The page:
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About Glenn1983

  • Rank
    New Mac Geek

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  • Gender
  • Location
    Belgium (Europe)
  • Interests
    history, archival science, digital preservation, computer, Macintosh
  1. Glenn1983

    Which iPad will you be buying?

    I usually feel better by using a full laptop for websurfing etc. But there's one application that makes an iPad interesting: iBooks. But due to the Belgian copyright laws, I heard that it will have a very small amount of books or no books at all. So I'm going to consider an iPad if: 1) there is a bookstore 2) there are enough books in Dutch (my native language) or French (my second language)
  2. Glenn1983

    Which iPad will you be buying?

    I'm not a candidate for buying an iPad. I don't mean that I don't like it, but due to my visual limitations that screen is a too small for me for browsing the web in a comfortable way.
  3. Glenn1983

    What is your Favorite iPod?

    iPod nano does it quite perfect for me, because it's small and handy to take with me on the train or on my daily walks. It fits perfectly in my shirt's pocket or my briefcase. And it has got enough storage capacity for me, because I just want to use it for listening music.
  4. Glenn1983

    Top 10 Mac Apps for New Users

    I like iMedia Browser from Karelia. This tool allows me to use a full media browser in MS Office-applications in the same way I would do it in iWork. PS: I don't use iWork itself, because at office I'm in a full Windows environment. Sometimes I bring work with me at home, and I want to avoid compatibily issues.
  5. Glenn1983

    International iPhone prices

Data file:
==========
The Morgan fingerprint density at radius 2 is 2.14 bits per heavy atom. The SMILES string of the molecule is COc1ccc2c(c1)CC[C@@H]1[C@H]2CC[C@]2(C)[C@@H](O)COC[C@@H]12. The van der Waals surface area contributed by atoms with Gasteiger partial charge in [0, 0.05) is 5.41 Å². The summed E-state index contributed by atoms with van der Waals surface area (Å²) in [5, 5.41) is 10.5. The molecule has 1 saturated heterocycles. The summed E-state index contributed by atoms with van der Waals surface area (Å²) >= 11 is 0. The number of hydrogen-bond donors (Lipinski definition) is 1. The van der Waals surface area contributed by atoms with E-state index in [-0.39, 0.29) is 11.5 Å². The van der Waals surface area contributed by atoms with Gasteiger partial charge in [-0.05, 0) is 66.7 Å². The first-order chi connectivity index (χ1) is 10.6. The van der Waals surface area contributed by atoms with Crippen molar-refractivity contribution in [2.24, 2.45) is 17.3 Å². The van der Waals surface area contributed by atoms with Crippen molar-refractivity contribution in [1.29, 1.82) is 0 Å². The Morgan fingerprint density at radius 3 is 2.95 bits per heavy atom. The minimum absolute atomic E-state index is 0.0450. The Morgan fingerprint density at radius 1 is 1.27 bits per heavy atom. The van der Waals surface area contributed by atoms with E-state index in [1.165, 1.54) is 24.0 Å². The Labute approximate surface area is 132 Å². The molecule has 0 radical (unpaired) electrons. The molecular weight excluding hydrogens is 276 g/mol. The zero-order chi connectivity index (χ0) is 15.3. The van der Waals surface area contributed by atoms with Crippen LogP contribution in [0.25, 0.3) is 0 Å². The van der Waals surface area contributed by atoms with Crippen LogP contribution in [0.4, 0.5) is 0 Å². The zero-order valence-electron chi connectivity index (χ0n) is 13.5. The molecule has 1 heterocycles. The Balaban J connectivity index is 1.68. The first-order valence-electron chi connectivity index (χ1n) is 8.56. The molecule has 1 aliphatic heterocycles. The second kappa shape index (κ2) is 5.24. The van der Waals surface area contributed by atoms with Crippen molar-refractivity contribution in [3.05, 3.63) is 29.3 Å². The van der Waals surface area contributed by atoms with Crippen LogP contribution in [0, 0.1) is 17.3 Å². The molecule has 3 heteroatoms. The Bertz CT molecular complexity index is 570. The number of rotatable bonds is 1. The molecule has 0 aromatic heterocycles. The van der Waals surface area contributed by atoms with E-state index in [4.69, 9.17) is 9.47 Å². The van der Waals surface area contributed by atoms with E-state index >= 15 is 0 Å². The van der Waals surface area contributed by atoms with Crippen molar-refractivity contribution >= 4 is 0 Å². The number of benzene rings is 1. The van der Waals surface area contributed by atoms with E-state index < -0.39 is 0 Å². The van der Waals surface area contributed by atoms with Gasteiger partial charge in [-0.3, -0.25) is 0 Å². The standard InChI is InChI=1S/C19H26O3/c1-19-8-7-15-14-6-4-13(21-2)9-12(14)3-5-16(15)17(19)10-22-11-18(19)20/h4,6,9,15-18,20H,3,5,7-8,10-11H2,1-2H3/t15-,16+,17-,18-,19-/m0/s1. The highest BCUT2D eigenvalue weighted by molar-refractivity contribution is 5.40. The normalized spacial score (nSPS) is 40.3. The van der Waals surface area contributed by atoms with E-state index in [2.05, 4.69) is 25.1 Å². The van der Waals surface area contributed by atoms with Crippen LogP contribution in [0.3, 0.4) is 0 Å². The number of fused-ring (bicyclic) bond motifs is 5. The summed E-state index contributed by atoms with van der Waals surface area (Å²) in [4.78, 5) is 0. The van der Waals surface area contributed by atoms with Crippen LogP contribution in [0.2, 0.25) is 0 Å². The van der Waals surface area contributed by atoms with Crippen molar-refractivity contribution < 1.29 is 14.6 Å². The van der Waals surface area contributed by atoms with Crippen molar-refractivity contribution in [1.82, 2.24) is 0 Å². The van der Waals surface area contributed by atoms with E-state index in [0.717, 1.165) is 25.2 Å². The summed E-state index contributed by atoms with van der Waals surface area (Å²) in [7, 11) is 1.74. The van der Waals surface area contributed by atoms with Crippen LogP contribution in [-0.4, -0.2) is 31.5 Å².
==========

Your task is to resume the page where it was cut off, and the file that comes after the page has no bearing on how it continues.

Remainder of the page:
I'm not going to buy an iPhone inmediately. In my country (Belgium) the prices to buy the iPhone are outrageous. For the 8 GB iPhone 3GS, we pay 575 euros (818,713 US dollar), for the older iPhone 3G prices dropped down to "only" 475 euros (676,328 US dollar). The reason for those high prices is a Belgian law forbidding conventional sales or vendor lock-in. It means that a provider isn't allowed to sell the iPhone + a subscription to their services. They have to sell them separately. It leads to a really weird situation. Apple agreed with the provider Mobistar that only Mobistar can sell the iPhone in Belgium. But they can't include a subsription to Mobistar services, because the law wants the customer be free to use the service provider he wants. Of course, a Mobistar vendor will try to convince the customer to become a Mobistar subscriber (in fact a normal reaction). What's the result? It means in daily life there is conventional sale, but for seperate prices. Customers pay a lot of money to buy their iPhone and they pay a high subscription fee separately. Belgian politicians are aware of the situation, and they discussed about the sense of the law forbidding conventional sale. The government agreed that this law was a disadvantage for the customers. They're making up a preposition for a new law that admits conventional sale (by most people referred to as iPhone-law). But they're still waiting for the Council of State's (le Conseil d'Etat, de Raad van State, der Staatsrat) advice. This Council has to determine that the new law doesn't violate higher ranked Belgian laws or EU legislation. If they consider it does, they can reject the law. Maybe the bill will come in Parliament in September. If they accept the new law, maybe (hopefully) prices drop down. So I wait for a while...